It's a great shame, because they're cracking engines when they're without faults, and there's no direct alternative; it's the only 'fast' petrol A2 available. I know of a handful of really well-kept FSIs, but a majority of FSIs out there on the open market will need a considerable investment to get them 'right'. Even running them on standard petrol rather than the high-octane stuff can (and frequently will) create lasting issues. I work with A2 electronics all the time and, of the last 15 FSI instrument clusters that've passed through my hands, 12 have had their engine management light taped over or removed altogether (almost certainly in an attempt to cheat the MOT inspector). Instrument clusters from other models of A2s that pass through my hands never have any signs of tampering. That is, I think, a real indication of the scale of the FSI's reliability problems.

If you're new to A2s and want to have an all-round positive experience of them, where they just work and don't threaten to raid your piggy bank all the time, you'd be wise to avoid the FSI. Even full service history means nothing. Admittedly, you stand a marginally better chance of getting an FSI that won't raid your piggybank if it has full service history simply because that demonstrates that it has been owned by someone who cared. However, all the engine's fundamental flaws, for which Audi rather than previous owners are responsible, remain. Proof that the cam belt, oil and filters have been changed at the required interval won't stop the brittle coolant lines from cracking or stop the swirl flap actuator from snapping. Full service history also doesn't mean it hasn't been fed 95RON fuel since it left the factory. There are plenty of caring FSI owners who still face a constant battle to keep the engine management light off.

The A2 is a pioneering piece of automotive engineering, but neither the 1.4 petrol nor the 1.4 TDI engines are at all ground-breaking or original. They featured in various VAG cars before and after the A2. The 1.6 FSI, on the other hand, was released in the A2. It is every bit as pioneering as the rest of the A2. Indeed, in today's modern Audis, all petrol models employ FSI technology, and in that respect the A2's legacy is alive. In many years to come, when the A2 is nothing but a classic car owned by enthusiasts, FSI models will occupy a special niche and have a unique purity. They are to be cherished, and anyone who is willing to do so should not feel as though they've made a daft decision or that their A2 is in some way inferior. If you've done all your homework and really want one, please go ahead; anyone willing to cherish an FSI into its senior years is encouraged to do so.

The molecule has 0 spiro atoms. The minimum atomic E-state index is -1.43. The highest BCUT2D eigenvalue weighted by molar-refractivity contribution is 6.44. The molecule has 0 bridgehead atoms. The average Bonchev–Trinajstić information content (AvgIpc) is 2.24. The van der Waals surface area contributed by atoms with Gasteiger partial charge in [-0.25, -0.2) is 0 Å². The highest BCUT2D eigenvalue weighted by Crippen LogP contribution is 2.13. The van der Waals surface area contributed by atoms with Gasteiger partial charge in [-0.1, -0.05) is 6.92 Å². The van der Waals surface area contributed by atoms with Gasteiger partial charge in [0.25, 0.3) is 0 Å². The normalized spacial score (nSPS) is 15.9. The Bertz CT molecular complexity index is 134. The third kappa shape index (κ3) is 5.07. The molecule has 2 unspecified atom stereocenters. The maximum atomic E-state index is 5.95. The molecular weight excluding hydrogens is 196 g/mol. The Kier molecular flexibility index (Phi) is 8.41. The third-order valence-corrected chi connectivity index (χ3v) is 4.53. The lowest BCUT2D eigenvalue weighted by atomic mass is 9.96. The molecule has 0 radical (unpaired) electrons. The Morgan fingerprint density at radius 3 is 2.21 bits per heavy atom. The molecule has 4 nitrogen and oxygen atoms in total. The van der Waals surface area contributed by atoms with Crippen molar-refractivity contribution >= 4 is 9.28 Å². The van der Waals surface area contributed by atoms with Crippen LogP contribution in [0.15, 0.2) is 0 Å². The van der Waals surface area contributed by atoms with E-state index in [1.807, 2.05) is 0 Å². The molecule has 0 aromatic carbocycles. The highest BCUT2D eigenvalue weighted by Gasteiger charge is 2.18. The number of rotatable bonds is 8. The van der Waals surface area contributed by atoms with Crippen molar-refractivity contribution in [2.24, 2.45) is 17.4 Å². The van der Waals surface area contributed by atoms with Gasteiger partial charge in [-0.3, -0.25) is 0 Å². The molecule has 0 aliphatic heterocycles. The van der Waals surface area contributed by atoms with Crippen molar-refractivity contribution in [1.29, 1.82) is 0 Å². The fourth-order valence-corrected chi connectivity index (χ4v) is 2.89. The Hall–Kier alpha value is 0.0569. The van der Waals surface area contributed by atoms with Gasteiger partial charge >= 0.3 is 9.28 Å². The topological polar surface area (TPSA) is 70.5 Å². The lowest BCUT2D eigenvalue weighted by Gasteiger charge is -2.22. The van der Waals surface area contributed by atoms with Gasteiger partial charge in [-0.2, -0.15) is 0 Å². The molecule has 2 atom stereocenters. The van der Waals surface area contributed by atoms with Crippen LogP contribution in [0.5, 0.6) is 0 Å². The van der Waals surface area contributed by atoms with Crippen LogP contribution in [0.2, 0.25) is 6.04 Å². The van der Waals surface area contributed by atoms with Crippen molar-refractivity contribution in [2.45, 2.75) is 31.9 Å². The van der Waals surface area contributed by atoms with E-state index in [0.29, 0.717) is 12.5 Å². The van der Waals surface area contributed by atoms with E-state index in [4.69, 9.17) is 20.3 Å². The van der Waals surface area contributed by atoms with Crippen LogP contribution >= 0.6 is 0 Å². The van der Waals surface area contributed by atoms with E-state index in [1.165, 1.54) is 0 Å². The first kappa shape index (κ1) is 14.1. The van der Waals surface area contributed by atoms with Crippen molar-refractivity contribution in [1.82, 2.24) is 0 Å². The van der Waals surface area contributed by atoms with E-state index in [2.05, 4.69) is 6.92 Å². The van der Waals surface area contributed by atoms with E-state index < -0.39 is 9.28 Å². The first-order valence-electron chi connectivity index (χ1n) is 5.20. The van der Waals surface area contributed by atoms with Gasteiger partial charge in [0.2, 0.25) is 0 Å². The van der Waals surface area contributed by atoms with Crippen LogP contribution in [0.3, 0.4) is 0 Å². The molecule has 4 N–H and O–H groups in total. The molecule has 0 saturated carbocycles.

We're in a time when the A2 represents different things to different people. For some, they're already classic cars that must be kept immaculate. For others, they're utilitarian daily machines. Many people who buy A2s want one because, besides their engineering brilliance, they're cheap to buy, cheap to fuel, cheap to tax and cheap to insure. Unfortunately, at present, many FSIs on the open market can be picked up cheaply because previous owners haven't understood them and consequently got sick of them going wrong all the time and just want rid. The one you're looking at seems to have been passed from owner to owner a lot in recent years, which suggests to me that it falls into this category.

I'm a hardened TDI fan, for the reasons Depronman lists above: they're the most reliable, the most efficient, the most financially economical and the fastest. A remapped TDI90 will leave the FSI for dust. However, diesel isn't for everyone, especially not in the current political climate. An increasing number of low-emissions zones are going to make diesel vehicles impractical for many urban dwellers. If I was in that boat, I'd be getting a 1.4 petrol; they might not be the most exciting engines and they're certainly not quick, but, given what I need from my A2, I'd have their reliability over the FSI's pace every day of the week.

Once again, welcome to A2OC and (hopefully soon!) to A2 ownership.

Cheers,

Tom
 

Greybeard

Member
Hi Tom, thanks for the input, I'm now getting a pretty good idea of how the land lies! Buyer beware! without in-depth knowledge it's a bit of a minefield! I'm really grateful for this forum and it's friendly and helpful members!
Thanks Robin_Cox for the heads up in PZ, heart says possible? head says probably not, but you never know! a lot of the dodgy bits appear to have been sorted! (at least for now!)
Myron Greybeard